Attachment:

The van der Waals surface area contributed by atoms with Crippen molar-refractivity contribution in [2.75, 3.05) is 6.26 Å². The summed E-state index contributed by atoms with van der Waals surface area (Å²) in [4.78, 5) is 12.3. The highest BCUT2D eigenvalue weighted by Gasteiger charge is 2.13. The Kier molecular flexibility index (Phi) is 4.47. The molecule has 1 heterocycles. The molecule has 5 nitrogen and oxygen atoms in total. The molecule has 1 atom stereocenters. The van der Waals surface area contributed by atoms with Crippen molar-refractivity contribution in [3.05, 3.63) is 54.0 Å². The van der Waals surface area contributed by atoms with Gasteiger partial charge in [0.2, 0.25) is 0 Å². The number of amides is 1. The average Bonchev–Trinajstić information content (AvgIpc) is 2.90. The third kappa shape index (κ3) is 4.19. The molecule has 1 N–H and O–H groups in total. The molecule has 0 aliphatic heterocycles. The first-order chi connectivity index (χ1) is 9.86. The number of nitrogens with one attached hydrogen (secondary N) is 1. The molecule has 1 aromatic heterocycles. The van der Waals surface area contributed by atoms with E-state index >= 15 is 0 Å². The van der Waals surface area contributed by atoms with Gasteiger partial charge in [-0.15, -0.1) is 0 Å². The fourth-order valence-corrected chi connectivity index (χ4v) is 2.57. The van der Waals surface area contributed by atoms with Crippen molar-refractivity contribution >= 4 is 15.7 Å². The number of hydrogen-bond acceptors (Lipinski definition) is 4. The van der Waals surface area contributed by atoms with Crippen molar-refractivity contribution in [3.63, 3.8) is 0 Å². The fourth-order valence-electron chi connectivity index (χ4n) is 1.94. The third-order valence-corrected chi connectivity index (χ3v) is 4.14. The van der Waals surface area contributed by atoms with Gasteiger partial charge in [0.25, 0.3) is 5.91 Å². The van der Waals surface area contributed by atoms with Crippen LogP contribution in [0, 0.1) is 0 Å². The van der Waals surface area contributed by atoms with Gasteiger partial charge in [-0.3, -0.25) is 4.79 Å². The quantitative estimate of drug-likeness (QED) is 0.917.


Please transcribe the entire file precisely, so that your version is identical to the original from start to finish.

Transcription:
The van der Waals surface area contributed by atoms with Crippen molar-refractivity contribution in [2.75, 3.05) is 6.26 Å². The summed E-state index contributed by atoms with van der Waals surface area (Å²) in [4.78, 5) is 12.3. The highest BCUT2D eigenvalue weighted by Gasteiger charge is 2.13. The Kier molecular flexibility index (Phi) is 4.47. The molecule has 1 heterocycles. The molecule has 5 nitrogen and oxygen atoms in total. The molecule has 1 atom stereocenters. The van der Waals surface area contributed by atoms with Crippen molar-refractivity contribution in [3.05, 3.63) is 54.0 Å². The van der Waals surface area contributed by atoms with Gasteiger partial charge in [0.2, 0.25) is 0 Å². The number of amides is 1. The average Bonchev–Trinajstić information content (AvgIpc) is 2.90. The third kappa shape index (κ3) is 4.19. The molecule has 1 N–H and O–H groups in total. The molecule has 0 aliphatic heterocycles. The first-order chi connectivity index (χ1) is 9.86. The number of nitrogens with one attached hydrogen (secondary N) is 1. The molecule has 1 aromatic heterocycles. The van der Waals surface area contributed by atoms with E-state index >= 15 is 0 Å². The van der Waals surface area contributed by atoms with Gasteiger partial charge in [-0.15, -0.1) is 0 Å². The fourth-order valence-corrected chi connectivity index (χ4v) is 2.57. The van der Waals surface area contributed by atoms with Crippen molar-refractivity contribution >= 4 is 15.7 Å². The number of hydrogen-bond acceptors (Lipinski definition) is 4. The van der Waals surface area contributed by atoms with Crippen molar-refractivity contribution in [3.63, 3.8) is 0 Å². The fourth-order valence-electron chi connectivity index (χ4n) is 1.94. The third-order valence-corrected chi connectivity index (χ3v) is 4.14. The van der Waals surface area contributed by atoms with Gasteiger partial charge in [0.25, 0.3) is 5.91 Å². The van der Waals surface area contributed by atoms with Crippen LogP contribution in [0, 0.1) is 0 Å². The van der Waals surface area contributed by atoms with Gasteiger partial charge in [-0.3, -0.25) is 4.79 Å². The quantitative estimate of drug-likeness (QED) is 0.917.